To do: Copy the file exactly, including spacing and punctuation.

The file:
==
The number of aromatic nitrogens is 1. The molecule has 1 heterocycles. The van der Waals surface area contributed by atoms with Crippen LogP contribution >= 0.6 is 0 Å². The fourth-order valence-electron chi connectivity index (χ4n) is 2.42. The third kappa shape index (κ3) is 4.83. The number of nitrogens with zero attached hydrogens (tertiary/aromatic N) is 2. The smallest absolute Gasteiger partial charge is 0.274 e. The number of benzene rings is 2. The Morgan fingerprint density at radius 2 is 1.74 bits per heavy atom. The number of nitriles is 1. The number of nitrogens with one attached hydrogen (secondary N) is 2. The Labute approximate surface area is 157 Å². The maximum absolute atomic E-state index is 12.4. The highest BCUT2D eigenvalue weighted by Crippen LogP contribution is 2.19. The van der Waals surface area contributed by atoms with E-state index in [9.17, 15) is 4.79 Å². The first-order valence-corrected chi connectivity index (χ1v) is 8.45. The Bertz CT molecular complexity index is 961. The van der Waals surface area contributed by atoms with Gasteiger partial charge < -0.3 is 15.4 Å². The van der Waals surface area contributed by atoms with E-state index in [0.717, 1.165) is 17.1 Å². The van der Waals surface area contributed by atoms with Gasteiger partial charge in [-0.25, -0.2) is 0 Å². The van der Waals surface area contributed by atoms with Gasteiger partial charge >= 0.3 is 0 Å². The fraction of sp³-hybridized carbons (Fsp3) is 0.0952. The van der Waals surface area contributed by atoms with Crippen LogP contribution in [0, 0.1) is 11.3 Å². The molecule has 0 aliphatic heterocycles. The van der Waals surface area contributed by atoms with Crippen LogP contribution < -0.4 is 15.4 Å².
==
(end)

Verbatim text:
The number of aromatic nitrogens is 1. The molecule has 1 heterocycles. The van der Waals surface area contributed by atoms with Crippen LogP contribution >= 0.6 is 0 Å². The fourth-order valence-electron chi connectivity index (χ4n) is 2.42. The third kappa shape index (κ3) is 4.83. The number of nitrogens with zero attached hydrogens (tertiary/aromatic N) is 2. The smallest absolute Gasteiger partial charge is 0.274 e. The number of benzene rings is 2. The Morgan fingerprint density at radius 2 is 1.74 bits per heavy atom. The number of nitriles is 1. The number of nitrogens with one attached hydrogen (secondary N) is 2. The Labute approximate surface area is 157 Å². The maximum absolute atomic E-state index is 12.4. The highest BCUT2D eigenvalue weighted by Crippen LogP contribution is 2.19. The van der Waals surface area contributed by atoms with E-state index in [9.17, 15) is 4.79 Å². The first-order valence-corrected chi connectivity index (χ1v) is 8.45. The Bertz CT molecular complexity index is 961. The van der Waals surface area contributed by atoms with Gasteiger partial charge < -0.3 is 15.4 Å². The van der Waals surface area contributed by atoms with E-state index in [0.717, 1.165) is 17.1 Å². The van der Waals surface area contributed by atoms with Gasteiger partial charge in [-0.25, -0.2) is 0 Å². The van der Waals surface area contributed by atoms with Gasteiger partial charge >= 0.3 is 0 Å². The fraction of sp³-hybridized carbons (Fsp3) is 0.0952. The van der Waals surface area contributed by atoms with Crippen LogP contribution in [0, 0.1) is 11.3 Å². The molecule has 0 aliphatic heterocycles. The van der Waals surface area contributed by atoms with Crippen LogP contribution < -0.4 is 15.4 Å².